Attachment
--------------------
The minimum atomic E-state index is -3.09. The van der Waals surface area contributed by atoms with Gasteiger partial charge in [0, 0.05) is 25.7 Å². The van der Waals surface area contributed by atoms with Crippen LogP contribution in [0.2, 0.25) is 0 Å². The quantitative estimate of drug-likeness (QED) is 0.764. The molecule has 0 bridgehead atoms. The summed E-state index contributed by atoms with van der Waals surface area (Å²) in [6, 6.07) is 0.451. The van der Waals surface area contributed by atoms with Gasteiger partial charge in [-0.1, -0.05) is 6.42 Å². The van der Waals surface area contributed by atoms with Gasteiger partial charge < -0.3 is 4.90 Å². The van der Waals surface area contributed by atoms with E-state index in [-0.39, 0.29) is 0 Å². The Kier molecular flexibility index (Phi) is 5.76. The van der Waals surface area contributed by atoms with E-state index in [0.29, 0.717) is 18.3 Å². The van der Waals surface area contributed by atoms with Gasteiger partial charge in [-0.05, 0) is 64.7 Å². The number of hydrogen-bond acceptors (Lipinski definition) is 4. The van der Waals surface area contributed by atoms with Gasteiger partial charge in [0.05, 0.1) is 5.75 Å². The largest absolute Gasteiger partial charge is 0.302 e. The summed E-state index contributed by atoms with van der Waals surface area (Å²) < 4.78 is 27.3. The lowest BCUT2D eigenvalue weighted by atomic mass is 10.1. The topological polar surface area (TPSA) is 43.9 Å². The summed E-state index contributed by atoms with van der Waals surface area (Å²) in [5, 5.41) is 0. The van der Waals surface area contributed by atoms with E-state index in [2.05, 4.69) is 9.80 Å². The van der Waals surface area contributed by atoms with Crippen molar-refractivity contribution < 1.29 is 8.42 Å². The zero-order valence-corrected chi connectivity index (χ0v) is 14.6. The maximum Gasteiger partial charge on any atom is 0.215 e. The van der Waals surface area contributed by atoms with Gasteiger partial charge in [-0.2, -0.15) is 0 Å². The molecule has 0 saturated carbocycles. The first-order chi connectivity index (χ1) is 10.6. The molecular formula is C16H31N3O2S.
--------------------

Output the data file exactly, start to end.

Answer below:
The minimum atomic E-state index is -3.09. The van der Waals surface area contributed by atoms with Gasteiger partial charge in [0, 0.05) is 25.7 Å². The van der Waals surface area contributed by atoms with Crippen LogP contribution in [0.2, 0.25) is 0 Å². The quantitative estimate of drug-likeness (QED) is 0.764. The molecule has 0 bridgehead atoms. The summed E-state index contributed by atoms with van der Waals surface area (Å²) in [6, 6.07) is 0.451. The van der Waals surface area contributed by atoms with Gasteiger partial charge in [-0.1, -0.05) is 6.42 Å². The van der Waals surface area contributed by atoms with Gasteiger partial charge < -0.3 is 4.90 Å². The van der Waals surface area contributed by atoms with E-state index in [-0.39, 0.29) is 0 Å². The Kier molecular flexibility index (Phi) is 5.76. The van der Waals surface area contributed by atoms with E-state index in [0.29, 0.717) is 18.3 Å². The van der Waals surface area contributed by atoms with Gasteiger partial charge in [-0.05, 0) is 64.7 Å². The number of hydrogen-bond acceptors (Lipinski definition) is 4. The van der Waals surface area contributed by atoms with Gasteiger partial charge in [0.05, 0.1) is 5.75 Å². The largest absolute Gasteiger partial charge is 0.302 e. The summed E-state index contributed by atoms with van der Waals surface area (Å²) < 4.78 is 27.3. The lowest BCUT2D eigenvalue weighted by atomic mass is 10.1. The topological polar surface area (TPSA) is 43.9 Å². The summed E-state index contributed by atoms with van der Waals surface area (Å²) in [5, 5.41) is 0. The van der Waals surface area contributed by atoms with E-state index in [2.05, 4.69) is 9.80 Å². The van der Waals surface area contributed by atoms with Crippen molar-refractivity contribution < 1.29 is 8.42 Å². The zero-order valence-corrected chi connectivity index (χ0v) is 14.6. The maximum Gasteiger partial charge on any atom is 0.215 e. The van der Waals surface area contributed by atoms with Gasteiger partial charge in [-0.2, -0.15) is 0 Å². The molecule has 0 saturated carbocycles. The first-order chi connectivity index (χ1) is 10.6. The molecular formula is C16H31N3O2S.